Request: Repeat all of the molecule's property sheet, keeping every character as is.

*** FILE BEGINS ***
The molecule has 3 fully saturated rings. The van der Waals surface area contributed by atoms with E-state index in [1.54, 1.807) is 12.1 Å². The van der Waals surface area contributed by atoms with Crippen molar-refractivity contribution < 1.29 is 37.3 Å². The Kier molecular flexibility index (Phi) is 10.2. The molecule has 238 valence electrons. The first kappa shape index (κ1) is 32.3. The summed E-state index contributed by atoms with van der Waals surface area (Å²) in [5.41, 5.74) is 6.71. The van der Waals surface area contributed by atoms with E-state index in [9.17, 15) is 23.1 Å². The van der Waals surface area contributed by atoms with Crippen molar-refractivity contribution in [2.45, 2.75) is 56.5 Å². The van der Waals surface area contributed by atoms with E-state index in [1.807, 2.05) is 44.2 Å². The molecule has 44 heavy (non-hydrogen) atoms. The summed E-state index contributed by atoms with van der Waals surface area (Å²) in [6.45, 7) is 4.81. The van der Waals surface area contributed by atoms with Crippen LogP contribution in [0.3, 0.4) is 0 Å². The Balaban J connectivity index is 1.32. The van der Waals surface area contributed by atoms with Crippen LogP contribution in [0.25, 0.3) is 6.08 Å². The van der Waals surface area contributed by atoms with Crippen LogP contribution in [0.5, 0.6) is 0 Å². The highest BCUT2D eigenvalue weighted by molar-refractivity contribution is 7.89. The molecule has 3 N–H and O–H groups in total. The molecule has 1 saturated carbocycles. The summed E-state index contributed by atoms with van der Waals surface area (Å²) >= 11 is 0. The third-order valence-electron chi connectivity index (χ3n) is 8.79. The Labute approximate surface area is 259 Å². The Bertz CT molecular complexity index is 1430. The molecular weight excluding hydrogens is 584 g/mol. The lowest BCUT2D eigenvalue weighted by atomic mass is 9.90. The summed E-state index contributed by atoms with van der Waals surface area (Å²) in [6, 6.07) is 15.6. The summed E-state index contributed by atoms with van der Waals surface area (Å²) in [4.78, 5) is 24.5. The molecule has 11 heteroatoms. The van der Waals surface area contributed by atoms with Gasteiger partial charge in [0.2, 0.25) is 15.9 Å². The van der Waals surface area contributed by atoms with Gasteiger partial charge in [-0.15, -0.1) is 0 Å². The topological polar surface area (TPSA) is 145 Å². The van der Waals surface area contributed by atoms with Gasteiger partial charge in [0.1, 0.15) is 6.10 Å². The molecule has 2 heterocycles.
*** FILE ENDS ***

The molecule has 3 fully saturated rings. The van der Waals surface area contributed by atoms with E-state index in [1.54, 1.807) is 12.1 Å². The van der Waals surface area contributed by atoms with Crippen molar-refractivity contribution < 1.29 is 37.3 Å². The Kier molecular flexibility index (Phi) is 10.2. The molecule has 238 valence electrons. The first kappa shape index (κ1) is 32.3. The summed E-state index contributed by atoms with van der Waals surface area (Å²) in [5.41, 5.74) is 6.71. The van der Waals surface area contributed by atoms with E-state index in [9.17, 15) is 23.1 Å². The van der Waals surface area contributed by atoms with Crippen molar-refractivity contribution in [2.45, 2.75) is 56.5 Å². The van der Waals surface area contributed by atoms with E-state index in [1.807, 2.05) is 44.2 Å². The molecule has 44 heavy (non-hydrogen) atoms. The summed E-state index contributed by atoms with van der Waals surface area (Å²) in [6.45, 7) is 4.81. The van der Waals surface area contributed by atoms with Crippen LogP contribution in [0.3, 0.4) is 0 Å². The Balaban J connectivity index is 1.32. The van der Waals surface area contributed by atoms with Crippen LogP contribution in [0.25, 0.3) is 6.08 Å². The van der Waals surface area contributed by atoms with Crippen LogP contribution in [0.5, 0.6) is 0 Å². The highest BCUT2D eigenvalue weighted by molar-refractivity contribution is 7.89. The molecule has 3 N–H and O–H groups in total. The molecule has 1 saturated carbocycles. The summed E-state index contributed by atoms with van der Waals surface area (Å²) >= 11 is 0. The third-order valence-electron chi connectivity index (χ3n) is 8.79. The Labute approximate surface area is 259 Å². The Bertz CT molecular complexity index is 1430. The molecular weight excluding hydrogens is 584 g/mol. The lowest BCUT2D eigenvalue weighted by atomic mass is 9.90. The summed E-state index contributed by atoms with van der Waals surface area (Å²) in [6, 6.07) is 15.6. The summed E-state index contributed by atoms with van der Waals surface area (Å²) in [4.78, 5) is 24.5. The molecule has 11 heteroatoms. The van der Waals surface area contributed by atoms with Gasteiger partial charge in [0.2, 0.25) is 15.9 Å². The van der Waals surface area contributed by atoms with Gasteiger partial charge in [-0.15, -0.1) is 0 Å². The topological polar surface area (TPSA) is 145 Å². The van der Waals surface area contributed by atoms with Gasteiger partial charge in [0.1, 0.15) is 6.10 Å². The molecule has 2 heterocycles.